• darienmonck

Job Hunting Tips

Updated: Apr 17

Alright, so this was actually a requested topic. Job hunting is hard work. It takes an emotional toll on an individual, along with bringing on a new level of anxiety - especially for new grads. I have been lucky enough to be given as many opportunities as I have over the past few years, but it wasn’t easy and I cried - many times.

To provide some insight for those who don’t personally know me and my “story”. I had consistent contract positions and internships in 2020. This meant that my positions and “new jobs” everyone saw on LinkedIn were very short-term positions lasting only 2-3 months. This was great to gain experience in different industries, but for someone like me who really zones into the organization and the process of tasks, it took me almost the full contract to really get in the right mind-space and get out of my shell personally then I had to leave. In addition to trying to wrap my head around a totally new industry in a short amount of time I was also constantly applying for jobs at the same time for when my contract ended. If you have been unemployed or on the job hunt, you may know that it takes a few weeks...or months… to find something let alone add in multiple rounds of interviews. This being said, although it looked fun that I had all of these different positions I was actually drowning in job hunting, unfulfilled job applications, and interviews that led to nowhere all year, while trying to keep it together in a short term role.



So here we are, a year and a half later, and I am ready to share all of my job hunting and interview tips that I have learned. I will be sharing 10 tips to consider while job hunting:

Apply to jobs This may sound obvious, but I feel like people hold back when they are applying for jobs and then wonder why it is not working. You have to apply for jobs, and you have to keep in mind that most job postings on Indeed and LinkedIn receive hundreds of applications. Even pre-covid life, I would be applying to ANY marketing job that I felt was within my reach whether they were in Edmonton, or if they were remote. If i was willing to relocate I would apply to those cities as well. I would, on average, apply to 250-350 jobs before I got a position. You have to apply to jobs in order to get positions.

“Recent stats (from Talent Works or livecareer) shows it takes 100-200+ applications to receive one job offer. In a further breakdown, you have an 8.3% chance of getting a job interview from a single job application. That means it takes 10-20 applications to get one interview and 10-15 interviews to get one job offer” (Career Centre, 2020).

My favorite places to job hunt are on LinkedIn, Indeed, Zip Recruiter, and directly on company’s websites.

*Note: I was still applying to positions that I felt I would be a good asset on, as well as jobs in my field. I was not applying to every single job. I was picking and choosing through the postings, but being mindful of the fact that I needed a job, and what I was willing to sacrifice and what I wasn’t (i.e. things like commute, pay, growth opportunities, etc).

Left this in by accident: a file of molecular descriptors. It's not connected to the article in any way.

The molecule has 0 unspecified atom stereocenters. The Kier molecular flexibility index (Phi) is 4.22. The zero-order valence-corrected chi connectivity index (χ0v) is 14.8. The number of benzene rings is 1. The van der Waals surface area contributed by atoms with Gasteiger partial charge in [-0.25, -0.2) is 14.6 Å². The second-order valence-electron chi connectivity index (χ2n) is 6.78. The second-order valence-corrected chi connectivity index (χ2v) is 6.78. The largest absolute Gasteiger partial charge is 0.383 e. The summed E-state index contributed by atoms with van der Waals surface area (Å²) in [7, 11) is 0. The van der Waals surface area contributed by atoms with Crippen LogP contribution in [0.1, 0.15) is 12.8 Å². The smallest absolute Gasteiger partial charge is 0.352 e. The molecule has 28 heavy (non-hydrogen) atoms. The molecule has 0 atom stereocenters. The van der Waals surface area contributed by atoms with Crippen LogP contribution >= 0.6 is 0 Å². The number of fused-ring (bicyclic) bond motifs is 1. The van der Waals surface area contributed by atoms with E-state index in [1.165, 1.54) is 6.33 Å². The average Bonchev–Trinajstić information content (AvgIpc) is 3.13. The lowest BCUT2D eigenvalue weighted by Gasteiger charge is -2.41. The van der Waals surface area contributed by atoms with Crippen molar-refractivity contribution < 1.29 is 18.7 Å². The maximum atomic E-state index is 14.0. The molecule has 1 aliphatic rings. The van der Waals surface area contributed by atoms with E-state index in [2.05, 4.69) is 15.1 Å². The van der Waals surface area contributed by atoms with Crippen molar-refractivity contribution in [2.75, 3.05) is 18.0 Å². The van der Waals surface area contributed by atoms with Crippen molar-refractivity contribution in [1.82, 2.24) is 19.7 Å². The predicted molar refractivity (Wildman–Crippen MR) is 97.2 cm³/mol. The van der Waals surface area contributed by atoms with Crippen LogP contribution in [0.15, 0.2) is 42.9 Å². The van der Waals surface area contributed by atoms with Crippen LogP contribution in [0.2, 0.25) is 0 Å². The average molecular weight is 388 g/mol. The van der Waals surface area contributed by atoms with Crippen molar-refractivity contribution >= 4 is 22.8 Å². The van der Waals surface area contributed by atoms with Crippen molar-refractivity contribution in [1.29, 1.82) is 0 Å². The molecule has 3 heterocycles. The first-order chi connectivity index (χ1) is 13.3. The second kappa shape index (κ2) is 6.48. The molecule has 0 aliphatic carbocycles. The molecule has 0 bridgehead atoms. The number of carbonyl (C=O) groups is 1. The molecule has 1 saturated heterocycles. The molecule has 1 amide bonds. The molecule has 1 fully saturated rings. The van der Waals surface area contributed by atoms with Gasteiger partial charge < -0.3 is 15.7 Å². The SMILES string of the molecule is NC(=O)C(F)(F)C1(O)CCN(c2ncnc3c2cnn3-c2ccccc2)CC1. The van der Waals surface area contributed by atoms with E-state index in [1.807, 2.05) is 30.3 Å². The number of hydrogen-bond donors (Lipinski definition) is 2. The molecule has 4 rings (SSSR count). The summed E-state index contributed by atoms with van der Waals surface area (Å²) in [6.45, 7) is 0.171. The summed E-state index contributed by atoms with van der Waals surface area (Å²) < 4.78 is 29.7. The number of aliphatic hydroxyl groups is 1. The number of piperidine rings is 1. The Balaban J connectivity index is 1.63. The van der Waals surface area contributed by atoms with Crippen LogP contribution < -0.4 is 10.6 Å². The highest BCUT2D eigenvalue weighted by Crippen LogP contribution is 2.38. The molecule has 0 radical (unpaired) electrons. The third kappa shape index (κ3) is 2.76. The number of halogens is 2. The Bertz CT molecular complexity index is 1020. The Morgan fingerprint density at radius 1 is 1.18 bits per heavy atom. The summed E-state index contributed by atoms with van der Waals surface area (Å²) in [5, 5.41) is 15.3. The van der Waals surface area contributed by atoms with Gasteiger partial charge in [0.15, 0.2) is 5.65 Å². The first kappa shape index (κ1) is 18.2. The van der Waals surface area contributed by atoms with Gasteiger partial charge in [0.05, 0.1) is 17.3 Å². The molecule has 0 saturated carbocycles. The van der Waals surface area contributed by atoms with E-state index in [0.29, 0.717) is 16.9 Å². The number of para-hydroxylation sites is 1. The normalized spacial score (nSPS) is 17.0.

Create a unique resume This is a huge impact on your chances of getting noticed. In a previous sales job I had years ago, we would put out job postings and receive 700+ applications. SEVEN HUNDRED. So, unfortunately for many, we went through the resumes and picked out the ones that seemed most appealing to the eye, then we went through that stack and selected resumes that had experience or skills that we wanted, and then we went through and picked people out to call in for interviews. So for many, their resume did not get looked at. I don’t like that it was that way, but you cannot bring 700+ people in for interviews.

You have to make your resume standout. I created mine on Canva or did it myself on Adobe InDesign. Canva has many templates that you can use, and you can adjust the colors and themes to fit who you are as an individual. This will help pull your resume out from the rest.


Update resume + customize This is something that is definitely a little bit time consuming, but totally worth it in every possible way. We were taught to customize our cover letters per company, but no one ever talked about the importance of customizing our resume for each company. This allows you to edit the language to really put yourself “in their shoes”. This will stand out to recruiters and employers as they are reading through it, meaning that you may have a higher chance of getting picked from the stack of resumes off their desks for an interview.

Build


a portfolio This is something that I suggest beginning very early on. So if you are a new university student - this is your sign to START NOW. This is an opportunity to show off your skills and show your drive to be prepared.